The need to reduce weight in internal combustion (IC) engines introduces new or increased NVH challenges. In particular, gear-related noise such as rattle and whine need to be addressed.

This paper discusses a methodology aimed at simulating a novel “split gear” system designed to counteract the rattle noise typically generated in accessory drive gears on combustion engines. In particular, the focus is on the increased gear whine associated with this system.

The ‘split gear’ system is simulated as a multi-body system incorporating contact force prediction developed by Siemens. It enables efficient identification of the contact between gear teeth based on their intrinsic involute geometry, including the effects from microgeometry corrections as well as relative displacements and misalignments of the gears. The gear contact force is evaluated taking into account both compliances for the global bulk and local contact. The multi-body approach and dedicated modeling technique permitted the investigation of interaction between gears of the ‘split gear’ system and appropriate replication of the operational boundary conditions.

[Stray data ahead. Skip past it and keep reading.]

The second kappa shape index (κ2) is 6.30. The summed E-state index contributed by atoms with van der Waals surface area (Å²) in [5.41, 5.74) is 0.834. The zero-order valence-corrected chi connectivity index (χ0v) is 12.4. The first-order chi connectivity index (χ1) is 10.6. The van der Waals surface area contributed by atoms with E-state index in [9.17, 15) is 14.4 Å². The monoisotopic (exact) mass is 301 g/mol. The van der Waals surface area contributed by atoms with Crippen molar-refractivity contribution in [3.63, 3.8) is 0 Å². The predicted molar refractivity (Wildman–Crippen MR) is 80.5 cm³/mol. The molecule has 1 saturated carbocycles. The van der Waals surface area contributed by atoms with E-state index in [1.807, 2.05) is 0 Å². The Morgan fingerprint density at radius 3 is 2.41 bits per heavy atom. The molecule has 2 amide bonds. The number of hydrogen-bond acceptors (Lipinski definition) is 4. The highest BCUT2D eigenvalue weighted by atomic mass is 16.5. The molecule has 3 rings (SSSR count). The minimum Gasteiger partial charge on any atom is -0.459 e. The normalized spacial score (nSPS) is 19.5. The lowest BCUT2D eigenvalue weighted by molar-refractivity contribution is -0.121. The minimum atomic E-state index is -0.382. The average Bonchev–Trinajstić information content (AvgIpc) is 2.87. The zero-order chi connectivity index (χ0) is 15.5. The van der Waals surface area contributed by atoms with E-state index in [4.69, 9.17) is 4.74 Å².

The activity presented in this paper consisted of two main phases, measurements of the dynamic behavior of the split gear system and multi-body simulations. The former allows gathering reference data for validation of the simulation model built in the latter phase.

The results show the potential of the new method to analyze gear systems in view of NVH performance.

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